But Larry's never seen anything like this before. Fourteen years at JFK, four thousand consultations each year in the ER alone never once has a similar colony of bacilli glowed under his microscope. In his mind, then, he starts cataloging the suspects, the handful of harmful bacillus germs that might have taken root in Bob's body and made him sick. It could be Bacillus subtilis, but that is usually found in people with crippled immune systems, worn down by AIDS or chemotherapy. Bacillus cereus is another possibility, but that gets into the body only through direct trauma say, on a germy stick shoved into an eyeball.

But Bob doesn't have any gaping wounds, and his immune system is fine. Had been, anyway.

Larry looks through the lens again. The bacteria are just lying there, inert, like miniature boxcars toppled off invisible rails. Subtilis and cereus squirm and crawl and swim. These aren't moving at all. And that's when Larry realizes there is only one potential suspect left: Bacillus anthracis. It's the only thing that fits. The shape, the way it behaves on the slide, the damage it's done to Bob. Anthrax. Bob Stevens has fucking anthrax.

The thing is, nobody gets inhalational anthrax, not anymore, not for twenty-five years. In all of the twentieth century, only eighteen Americans came down with it. And most of them worked in mills with animal hides, breathing in the invisible spores that floated from the remnants of infected goats and sheep; that's why they called it woolsorter's disease. Bob Stevens isn't a woolsorter. He edits photographs at a tabloid newspaper in an office building in Boca Raton.

Larry is sure of what he's seeing, though. The patient is infected with anthrax, and the odds that he was infected with it naturally are so improbable as to be impossible. There's only one way Larry can explain it, then: Someone deliberately infected him. Bob is a victim of a biological attack.

An anthrax attack has never happened before. But Larry knows it's not unthinkable, not when there's a mountain of rubble still smoldering where the World Trade Center stood just three weeks ago. Hell, he probably knows about the field teams roaming all over lower Manhattan, trying to catch a whiff of germs or gases the terrorists might spray on the ruins to poison all those rescue workers and take out another few thousand people. If not New York in September, why not south Florida in October? A few of the September 11 hijackers had lived for a time near Atlantis. They'd even asked about crop dusters at a little municipal airfield not far from Lantana. It was possible.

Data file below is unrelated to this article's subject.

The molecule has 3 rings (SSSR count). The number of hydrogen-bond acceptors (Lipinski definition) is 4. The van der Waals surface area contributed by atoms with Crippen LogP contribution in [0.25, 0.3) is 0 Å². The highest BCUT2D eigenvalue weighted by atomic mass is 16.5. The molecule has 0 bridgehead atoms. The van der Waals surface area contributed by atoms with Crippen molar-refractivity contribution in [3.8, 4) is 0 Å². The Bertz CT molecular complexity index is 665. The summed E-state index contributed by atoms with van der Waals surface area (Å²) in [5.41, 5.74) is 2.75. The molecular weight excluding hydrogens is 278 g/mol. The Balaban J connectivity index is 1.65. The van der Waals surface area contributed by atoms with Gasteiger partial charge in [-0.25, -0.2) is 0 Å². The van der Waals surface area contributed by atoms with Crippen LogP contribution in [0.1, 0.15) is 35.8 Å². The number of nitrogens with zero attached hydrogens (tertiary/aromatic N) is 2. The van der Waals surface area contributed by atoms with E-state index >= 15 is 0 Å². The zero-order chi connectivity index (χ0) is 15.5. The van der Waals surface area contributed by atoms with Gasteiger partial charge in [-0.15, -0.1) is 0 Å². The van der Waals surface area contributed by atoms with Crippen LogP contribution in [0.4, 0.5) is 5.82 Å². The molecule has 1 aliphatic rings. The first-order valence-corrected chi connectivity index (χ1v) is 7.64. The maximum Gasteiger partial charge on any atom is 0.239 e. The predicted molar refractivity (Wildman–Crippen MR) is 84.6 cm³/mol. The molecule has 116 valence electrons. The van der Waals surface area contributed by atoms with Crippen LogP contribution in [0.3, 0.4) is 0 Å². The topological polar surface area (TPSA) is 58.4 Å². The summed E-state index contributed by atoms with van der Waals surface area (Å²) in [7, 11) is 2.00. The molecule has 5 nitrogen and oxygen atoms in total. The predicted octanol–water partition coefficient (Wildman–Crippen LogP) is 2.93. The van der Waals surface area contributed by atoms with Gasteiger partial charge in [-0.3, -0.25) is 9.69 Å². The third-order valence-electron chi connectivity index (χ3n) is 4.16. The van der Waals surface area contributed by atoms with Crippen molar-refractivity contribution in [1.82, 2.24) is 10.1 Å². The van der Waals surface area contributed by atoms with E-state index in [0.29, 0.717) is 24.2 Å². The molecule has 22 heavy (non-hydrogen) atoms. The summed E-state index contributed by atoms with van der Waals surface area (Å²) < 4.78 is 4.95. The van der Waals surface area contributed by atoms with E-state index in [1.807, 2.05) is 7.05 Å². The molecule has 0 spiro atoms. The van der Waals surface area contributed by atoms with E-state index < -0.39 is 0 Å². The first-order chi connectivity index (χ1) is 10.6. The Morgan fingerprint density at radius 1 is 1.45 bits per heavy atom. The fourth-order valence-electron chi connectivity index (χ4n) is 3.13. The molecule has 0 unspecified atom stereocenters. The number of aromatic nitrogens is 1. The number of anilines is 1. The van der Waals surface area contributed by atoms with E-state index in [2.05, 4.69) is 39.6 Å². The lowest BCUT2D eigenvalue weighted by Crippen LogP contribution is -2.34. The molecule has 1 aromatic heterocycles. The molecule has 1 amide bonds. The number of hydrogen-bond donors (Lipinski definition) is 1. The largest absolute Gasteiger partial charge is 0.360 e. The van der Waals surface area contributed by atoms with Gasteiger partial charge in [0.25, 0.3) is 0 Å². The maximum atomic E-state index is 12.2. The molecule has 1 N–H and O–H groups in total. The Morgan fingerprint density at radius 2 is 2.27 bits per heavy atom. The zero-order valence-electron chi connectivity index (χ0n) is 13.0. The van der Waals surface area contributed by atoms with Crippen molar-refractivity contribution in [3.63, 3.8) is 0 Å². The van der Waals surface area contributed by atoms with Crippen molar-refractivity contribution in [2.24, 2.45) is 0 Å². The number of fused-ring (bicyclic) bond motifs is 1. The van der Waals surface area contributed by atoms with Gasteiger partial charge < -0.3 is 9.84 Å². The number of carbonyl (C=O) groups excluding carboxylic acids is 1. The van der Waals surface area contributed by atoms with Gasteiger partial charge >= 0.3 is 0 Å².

A lot of very smart people, epidemiologists and generals and civilian-defense analysts, had been worrying openly about a biological attack for years. When one came-not if it came, but when they said it would be apocalyptic, a medieval cataclysm. The terrorists would blow the germs through the subway tunnels or dump them into the vents at the Mall of America or mist them from a plane flying low over Santa Monica Boulevard. Maybe they'd use plague or maybe they'd use tularemia, but they'd just as likely use anthrax. All the bad guys have anthrax. A lot of the good guys, too. The Soviets used to mill it by the ton, and the Iraqis are suspected of having enough to take out the entire Arabian peninsula. At last count, as many as seventeen countries were cultivating it in one way or another. And that's just the weapons-grade stock, the stuff with spores ground to their tiniest and deadliest. The lesser grades? There are hundreds of research labs around the world with vials of unrefined anthrax strains stored in flimsy cabinets.

Larry had kept up with all the reports, had read all the articles in the medical journals about how anthrax was supposed to behave if used as a weapon, how it would spread, the damage it would wreak. At first, no one would even notice that there'd been an attack. No one would smell it or taste it or feel it, not even while they were sucking spores deep into their lungs, into the spongy lining where the bacteria would start worming their way to the lymph nodes. After a week or so, a few dozen casualties would stumble into the ER, fevered and babbling, their insides dissolving into goo. Once the doctors figured out what was wrong with them, it'd be too late. And then more patients would come: The feds estimated that a hundred kilograms of premium anthrax spores released upwind of Washington, D. C., could kill up to three million people in a span of six weeks.